How to fix Britain’s crumbling NHS? Whatever you do, don’t ask a doctor

<span>‘Tales of NHS woe flow almost daily.’</span><span>Photograph: Peter Byrne/PA</span>
‘Tales of NHS woe flow almost daily.’Photograph: Peter Byrne/PA

I recently asked two wise doctors, senior in their profession, what was wrong with today’s NHS. Was it money? Was it recruitment, or pay, or structure? Without consulting each other, they answered what was wrong in one voice: “Us.”

Tales of NHS woe flow almost daily. Britain is now ranked 30th out of the 49 richest OECD countries for infant mortality, with matters getting worse, according to the Academy of Medical Sciences. Meanwhile, surgical waiting times can stretch to five and a half years in Northern Ireland, according to the Royal College of Surgeons. The Times health commission this week found an NHS in digital chaos, with “between 40 and 60” types of patient records and 10% of hospitals still entirely paper-based. It wants a nationalised care system, a sugar tax and “health passports”.

Those who have spent time banging their heads against NHS reform will find little new here. Margaret Thatcher and John Major tried to upheave the NHS on multiple occasions, including through devolution and the “marketisation” of GPs and hospitals. All failed. They simply increased the bureaucracy, egged on by management consultants. Costs soared under Tony Blair and Gordon Brown. Nothing seemed to improve. This week, Rishi Sunak admitted he had failed totally to shorten waiting lists.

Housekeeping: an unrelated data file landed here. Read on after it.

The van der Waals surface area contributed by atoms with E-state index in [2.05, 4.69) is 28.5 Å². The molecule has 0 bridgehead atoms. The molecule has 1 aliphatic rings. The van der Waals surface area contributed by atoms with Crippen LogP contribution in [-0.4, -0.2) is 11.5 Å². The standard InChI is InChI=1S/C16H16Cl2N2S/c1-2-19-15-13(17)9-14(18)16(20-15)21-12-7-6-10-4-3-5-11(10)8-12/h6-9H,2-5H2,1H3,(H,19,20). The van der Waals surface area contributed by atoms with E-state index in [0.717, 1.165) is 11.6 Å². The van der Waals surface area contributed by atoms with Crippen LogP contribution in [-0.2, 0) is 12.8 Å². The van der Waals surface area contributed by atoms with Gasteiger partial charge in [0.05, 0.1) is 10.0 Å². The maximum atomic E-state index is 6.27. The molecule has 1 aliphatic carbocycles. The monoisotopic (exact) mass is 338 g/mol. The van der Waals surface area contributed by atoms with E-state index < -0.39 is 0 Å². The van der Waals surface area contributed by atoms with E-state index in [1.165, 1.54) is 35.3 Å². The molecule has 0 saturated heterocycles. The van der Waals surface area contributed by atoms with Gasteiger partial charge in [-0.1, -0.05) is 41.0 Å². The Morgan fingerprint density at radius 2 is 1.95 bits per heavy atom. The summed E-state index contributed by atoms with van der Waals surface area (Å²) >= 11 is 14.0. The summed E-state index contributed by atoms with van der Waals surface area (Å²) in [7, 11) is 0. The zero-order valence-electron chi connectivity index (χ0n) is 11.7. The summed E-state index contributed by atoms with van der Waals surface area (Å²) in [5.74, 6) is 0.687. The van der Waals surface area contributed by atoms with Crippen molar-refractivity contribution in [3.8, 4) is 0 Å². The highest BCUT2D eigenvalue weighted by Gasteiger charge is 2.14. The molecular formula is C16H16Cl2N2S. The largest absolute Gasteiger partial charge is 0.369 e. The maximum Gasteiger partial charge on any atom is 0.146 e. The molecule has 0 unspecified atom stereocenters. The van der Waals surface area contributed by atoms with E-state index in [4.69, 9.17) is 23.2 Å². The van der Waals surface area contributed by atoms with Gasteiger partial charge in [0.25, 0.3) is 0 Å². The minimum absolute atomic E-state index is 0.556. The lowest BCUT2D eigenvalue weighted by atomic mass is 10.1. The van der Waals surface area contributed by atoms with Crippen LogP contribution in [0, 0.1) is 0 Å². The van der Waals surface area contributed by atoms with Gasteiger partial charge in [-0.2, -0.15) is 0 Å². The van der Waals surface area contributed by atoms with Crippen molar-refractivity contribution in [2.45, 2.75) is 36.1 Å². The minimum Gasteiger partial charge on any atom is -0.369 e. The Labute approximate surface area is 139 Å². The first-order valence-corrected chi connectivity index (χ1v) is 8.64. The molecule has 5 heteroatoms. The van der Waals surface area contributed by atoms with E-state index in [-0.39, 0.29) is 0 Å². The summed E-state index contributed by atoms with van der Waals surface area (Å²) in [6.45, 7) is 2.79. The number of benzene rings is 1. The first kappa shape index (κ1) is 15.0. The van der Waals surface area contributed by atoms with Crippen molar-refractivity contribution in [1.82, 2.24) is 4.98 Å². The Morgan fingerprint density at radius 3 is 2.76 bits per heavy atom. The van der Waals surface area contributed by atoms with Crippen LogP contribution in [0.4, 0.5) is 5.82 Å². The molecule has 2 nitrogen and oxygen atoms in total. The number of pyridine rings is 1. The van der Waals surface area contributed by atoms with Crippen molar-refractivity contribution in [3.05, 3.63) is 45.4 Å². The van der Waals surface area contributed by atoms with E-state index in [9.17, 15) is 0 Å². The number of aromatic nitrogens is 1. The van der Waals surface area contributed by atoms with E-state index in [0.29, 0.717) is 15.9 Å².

Most prominent public services are facing an efficiency crisis. The worst afflicted – medicine, the courts, the universities, the armed forces – are built around deeply conservative professions. But consultants, barristers, professors, colonels never blame themselves. While Britain’s trade unions have seen decades of reform, the professional unions have resisted all change. They are adept at escaping both blame and reform. When two medics debated the NHS on Monday’s Today programme, they comfortingly agreed that its failings lay elsewhere, in obesity and child poverty.

Of all the industries nationalised by Labour after 1945, the NHS is the most riddled with restrictive practices, guarded by an iron shield of public affection. Last month’s launch of Pharmacy First, allowing chemists to offer simple drug treatments and thus save 10m GPs referrals a year, took 20 years to achieve. As for the rule that you have to be referred by a GP to see a hospital doctor before a cancer scan, it must surely be the cause of Britain’s poor cancer record.

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Medical training is still medieval. The collapse of British dentistry results from the profession requiring five years of mostly irrelevant study followed by two of “supervision”. Recent hospital militancy has its roots in the longstanding exploiting of “junior” doctors by consultants, and in the subordinate status accorded to senior nurses, largely because most are women.

The Heath government’s 1974 centralisation of local clinics and health centres wiped out the last shred of local government healthcare. It put GPs and A&E doctors in absolute charge. It meant that for children and elderly people, curing illness – not sustaining wellness – became the NHS’s sole concern. Care of elderly people vanished below stairs.

Labour’s shadow health minister, Wes Streeting, is likely soon to take on this burden. As have many before him, he has breathed the language of reform. He should look for lessons abroad and from the UK’s now booming private sector. But the first question he should ask is: why have all his reformist predecessors fallen at the first fence?

The answer is he must go where none has dared. He must confront and restructure the medical profession. Otherwise nothing will change, nothing at all.